Healthcare Law – GP Mergers
General Practice has evolved a huge amount over the last two years.
We have seen a surge of new developments within the primary care sector, the emergence and development of Clinical Commissioning Groups, an increase in competition across the sector with the entry of corporate and secondary providers, the shift of work from secondary to primary care, the surge in numbers of practices looking to federate and the overriding change in the agenda of central government towards primary care at scale.
New opportunities and threats exist in today’s primary care sector and many practices understandably feel that these changes present an unsurmountable managerial challenge when faced alone.
It is generally the case that larger practices are able to meet challenges with flexibility and strength, with a greater capacity to offer diverse specialisation and new service development. There is also the benefit of greater financial capacity, which allows larger practices to improve their premises or development new purpose built centres. Premises are often the initial driving force for growth.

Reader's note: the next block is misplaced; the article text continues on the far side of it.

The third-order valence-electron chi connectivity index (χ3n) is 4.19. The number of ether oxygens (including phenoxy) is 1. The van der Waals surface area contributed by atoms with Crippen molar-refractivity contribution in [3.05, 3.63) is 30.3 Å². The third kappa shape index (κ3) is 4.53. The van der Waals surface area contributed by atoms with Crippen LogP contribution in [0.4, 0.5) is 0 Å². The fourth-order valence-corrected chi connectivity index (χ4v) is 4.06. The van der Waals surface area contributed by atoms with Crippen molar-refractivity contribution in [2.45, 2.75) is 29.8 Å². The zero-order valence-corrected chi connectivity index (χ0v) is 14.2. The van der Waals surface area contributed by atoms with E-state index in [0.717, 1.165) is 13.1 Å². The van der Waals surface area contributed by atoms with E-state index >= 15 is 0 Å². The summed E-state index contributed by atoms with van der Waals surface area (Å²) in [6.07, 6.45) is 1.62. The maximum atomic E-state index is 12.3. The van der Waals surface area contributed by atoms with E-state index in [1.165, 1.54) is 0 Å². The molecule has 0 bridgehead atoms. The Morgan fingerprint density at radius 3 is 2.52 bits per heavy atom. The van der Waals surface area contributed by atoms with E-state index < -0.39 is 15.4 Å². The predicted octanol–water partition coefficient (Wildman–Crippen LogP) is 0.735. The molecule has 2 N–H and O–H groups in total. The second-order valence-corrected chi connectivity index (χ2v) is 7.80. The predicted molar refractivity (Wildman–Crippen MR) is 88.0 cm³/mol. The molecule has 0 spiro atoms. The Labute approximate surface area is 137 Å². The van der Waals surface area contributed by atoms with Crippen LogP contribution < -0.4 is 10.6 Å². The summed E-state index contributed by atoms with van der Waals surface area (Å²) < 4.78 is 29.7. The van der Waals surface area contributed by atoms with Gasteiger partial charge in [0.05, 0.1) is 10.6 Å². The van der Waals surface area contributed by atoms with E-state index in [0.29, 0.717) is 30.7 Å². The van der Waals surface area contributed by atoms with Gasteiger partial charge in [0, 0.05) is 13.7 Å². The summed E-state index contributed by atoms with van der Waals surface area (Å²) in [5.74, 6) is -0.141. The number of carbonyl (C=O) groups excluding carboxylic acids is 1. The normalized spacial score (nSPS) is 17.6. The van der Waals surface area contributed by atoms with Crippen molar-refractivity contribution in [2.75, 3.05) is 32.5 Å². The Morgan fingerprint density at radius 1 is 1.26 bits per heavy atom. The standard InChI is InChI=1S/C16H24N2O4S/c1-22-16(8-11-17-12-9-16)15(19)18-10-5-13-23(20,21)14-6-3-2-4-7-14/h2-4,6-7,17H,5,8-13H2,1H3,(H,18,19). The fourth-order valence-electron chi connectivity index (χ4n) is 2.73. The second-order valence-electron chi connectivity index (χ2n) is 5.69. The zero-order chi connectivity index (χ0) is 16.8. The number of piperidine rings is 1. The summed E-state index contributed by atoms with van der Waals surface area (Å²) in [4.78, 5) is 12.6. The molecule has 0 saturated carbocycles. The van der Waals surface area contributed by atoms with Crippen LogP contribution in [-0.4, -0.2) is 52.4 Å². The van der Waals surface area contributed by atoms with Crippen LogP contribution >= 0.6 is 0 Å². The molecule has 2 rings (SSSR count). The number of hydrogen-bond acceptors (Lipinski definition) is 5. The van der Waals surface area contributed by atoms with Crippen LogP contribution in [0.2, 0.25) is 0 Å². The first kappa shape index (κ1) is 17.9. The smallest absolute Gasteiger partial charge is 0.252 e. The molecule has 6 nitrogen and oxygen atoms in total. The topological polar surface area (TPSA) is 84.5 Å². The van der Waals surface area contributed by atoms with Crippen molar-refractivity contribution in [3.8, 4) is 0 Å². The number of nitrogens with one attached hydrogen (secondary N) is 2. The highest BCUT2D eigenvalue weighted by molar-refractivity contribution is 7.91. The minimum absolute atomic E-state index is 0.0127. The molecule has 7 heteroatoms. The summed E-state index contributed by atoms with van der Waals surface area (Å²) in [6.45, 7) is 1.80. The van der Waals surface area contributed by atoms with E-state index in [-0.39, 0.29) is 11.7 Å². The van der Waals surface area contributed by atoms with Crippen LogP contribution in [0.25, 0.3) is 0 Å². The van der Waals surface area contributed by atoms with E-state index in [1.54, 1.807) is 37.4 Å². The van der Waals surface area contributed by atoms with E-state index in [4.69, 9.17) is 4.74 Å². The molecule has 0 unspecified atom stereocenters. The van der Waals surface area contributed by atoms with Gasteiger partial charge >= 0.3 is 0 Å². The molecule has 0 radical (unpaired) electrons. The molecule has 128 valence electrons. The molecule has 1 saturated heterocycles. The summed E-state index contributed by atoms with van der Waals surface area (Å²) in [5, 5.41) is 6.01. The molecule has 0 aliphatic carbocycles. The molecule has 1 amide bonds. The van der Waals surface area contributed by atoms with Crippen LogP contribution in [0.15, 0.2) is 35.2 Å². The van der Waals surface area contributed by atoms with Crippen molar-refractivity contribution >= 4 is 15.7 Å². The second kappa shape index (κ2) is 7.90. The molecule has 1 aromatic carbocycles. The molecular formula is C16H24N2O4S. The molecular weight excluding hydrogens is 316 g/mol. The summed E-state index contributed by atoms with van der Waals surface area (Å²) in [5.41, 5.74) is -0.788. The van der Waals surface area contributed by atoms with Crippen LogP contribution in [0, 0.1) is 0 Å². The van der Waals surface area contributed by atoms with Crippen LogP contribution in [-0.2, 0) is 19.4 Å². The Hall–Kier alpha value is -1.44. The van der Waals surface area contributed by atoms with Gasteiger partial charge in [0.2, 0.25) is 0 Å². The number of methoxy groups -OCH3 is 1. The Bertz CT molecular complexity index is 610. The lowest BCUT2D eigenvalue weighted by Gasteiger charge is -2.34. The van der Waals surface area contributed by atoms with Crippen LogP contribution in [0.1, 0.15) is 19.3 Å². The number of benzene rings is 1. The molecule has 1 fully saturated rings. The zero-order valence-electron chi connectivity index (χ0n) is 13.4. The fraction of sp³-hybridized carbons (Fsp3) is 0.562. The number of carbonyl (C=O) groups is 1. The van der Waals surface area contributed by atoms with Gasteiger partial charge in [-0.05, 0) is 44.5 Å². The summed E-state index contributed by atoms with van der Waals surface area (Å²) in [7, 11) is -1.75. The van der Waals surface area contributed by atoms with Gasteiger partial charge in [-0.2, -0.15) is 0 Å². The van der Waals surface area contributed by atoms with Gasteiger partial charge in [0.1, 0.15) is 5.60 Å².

A huge benefit to operating at scale is the increased opportunity to streamline back office functions using economies of scale to become more profitable and reduce overheads, such as finance, HR and administration. There is also the benefit of greater strength in competing for new services.
Where practices are looking to increase in size often the first option they consider will be to take over a neighbouring retiring single handed practitioner or to extend the practice catchment area.
However, in most cases, a merger will present the only realistic way of achieving significant growth in terms of capacity and list size to enable a practice to, for instance, compete for new services, develop new premises or increase specialism.